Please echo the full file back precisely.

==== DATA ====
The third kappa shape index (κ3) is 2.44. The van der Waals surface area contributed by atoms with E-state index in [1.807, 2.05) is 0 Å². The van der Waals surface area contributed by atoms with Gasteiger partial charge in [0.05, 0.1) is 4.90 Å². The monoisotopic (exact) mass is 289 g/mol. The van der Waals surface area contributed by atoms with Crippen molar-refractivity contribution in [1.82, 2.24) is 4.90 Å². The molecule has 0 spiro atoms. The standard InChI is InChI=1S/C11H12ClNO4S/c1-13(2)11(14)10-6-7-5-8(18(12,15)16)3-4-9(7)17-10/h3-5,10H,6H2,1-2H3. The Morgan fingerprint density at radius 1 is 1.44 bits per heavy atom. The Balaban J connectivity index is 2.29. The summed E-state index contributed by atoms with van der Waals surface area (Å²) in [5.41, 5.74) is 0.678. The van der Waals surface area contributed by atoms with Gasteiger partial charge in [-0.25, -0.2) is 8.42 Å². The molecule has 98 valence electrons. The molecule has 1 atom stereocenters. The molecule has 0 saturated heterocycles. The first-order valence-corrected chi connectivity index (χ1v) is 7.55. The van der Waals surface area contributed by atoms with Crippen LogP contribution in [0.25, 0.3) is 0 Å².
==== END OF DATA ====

The third kappa shape index (κ3) is 2.44. The van der Waals surface area contributed by atoms with E-state index in [1.807, 2.05) is 0 Å². The van der Waals surface area contributed by atoms with Gasteiger partial charge in [0.05, 0.1) is 4.90 Å². The monoisotopic (exact) mass is 289 g/mol. The van der Waals surface area contributed by atoms with Crippen molar-refractivity contribution in [1.82, 2.24) is 4.90 Å². The molecule has 0 spiro atoms. The standard InChI is InChI=1S/C11H12ClNO4S/c1-13(2)11(14)10-6-7-5-8(18(12,15)16)3-4-9(7)17-10/h3-5,10H,6H2,1-2H3. The Morgan fingerprint density at radius 1 is 1.44 bits per heavy atom. The Balaban J connectivity index is 2.29. The summed E-state index contributed by atoms with van der Waals surface area (Å²) in [5.41, 5.74) is 0.678. The van der Waals surface area contributed by atoms with Gasteiger partial charge in [-0.25, -0.2) is 8.42 Å². The molecule has 98 valence electrons. The molecule has 1 atom stereocenters. The molecule has 0 saturated heterocycles. The first-order valence-corrected chi connectivity index (χ1v) is 7.55. The van der Waals surface area contributed by atoms with Crippen LogP contribution in [0.25, 0.3) is 0 Å².